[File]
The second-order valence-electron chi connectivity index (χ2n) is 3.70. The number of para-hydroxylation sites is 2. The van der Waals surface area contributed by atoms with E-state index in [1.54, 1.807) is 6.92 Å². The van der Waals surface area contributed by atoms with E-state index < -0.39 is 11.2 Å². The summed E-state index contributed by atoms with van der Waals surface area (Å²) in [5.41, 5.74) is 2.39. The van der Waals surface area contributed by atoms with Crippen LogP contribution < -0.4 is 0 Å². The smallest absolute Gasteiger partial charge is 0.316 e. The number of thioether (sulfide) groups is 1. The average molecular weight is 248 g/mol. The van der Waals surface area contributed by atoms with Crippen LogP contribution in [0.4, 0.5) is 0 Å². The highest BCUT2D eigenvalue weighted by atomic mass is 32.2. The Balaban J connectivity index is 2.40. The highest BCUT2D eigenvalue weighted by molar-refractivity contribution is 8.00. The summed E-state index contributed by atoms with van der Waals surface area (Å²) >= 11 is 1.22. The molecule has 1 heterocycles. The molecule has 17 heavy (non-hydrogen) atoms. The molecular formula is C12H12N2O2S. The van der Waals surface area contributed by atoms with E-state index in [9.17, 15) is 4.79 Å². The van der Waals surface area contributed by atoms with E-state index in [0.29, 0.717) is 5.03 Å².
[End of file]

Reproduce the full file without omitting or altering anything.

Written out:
The second-order valence-electron chi connectivity index (χ2n) is 3.70. The number of para-hydroxylation sites is 2. The van der Waals surface area contributed by atoms with E-state index in [1.54, 1.807) is 6.92 Å². The van der Waals surface area contributed by atoms with E-state index < -0.39 is 11.2 Å². The summed E-state index contributed by atoms with van der Waals surface area (Å²) in [5.41, 5.74) is 2.39. The van der Waals surface area contributed by atoms with Crippen LogP contribution < -0.4 is 0 Å². The smallest absolute Gasteiger partial charge is 0.316 e. The number of thioether (sulfide) groups is 1. The average molecular weight is 248 g/mol. The van der Waals surface area contributed by atoms with Crippen LogP contribution in [0.4, 0.5) is 0 Å². The highest BCUT2D eigenvalue weighted by atomic mass is 32.2. The Balaban J connectivity index is 2.40. The highest BCUT2D eigenvalue weighted by molar-refractivity contribution is 8.00. The summed E-state index contributed by atoms with van der Waals surface area (Å²) >= 11 is 1.22. The molecule has 1 heterocycles. The molecule has 17 heavy (non-hydrogen) atoms. The molecular formula is C12H12N2O2S. The van der Waals surface area contributed by atoms with E-state index in [9.17, 15) is 4.79 Å². The van der Waals surface area contributed by atoms with E-state index in [0.29, 0.717) is 5.03 Å².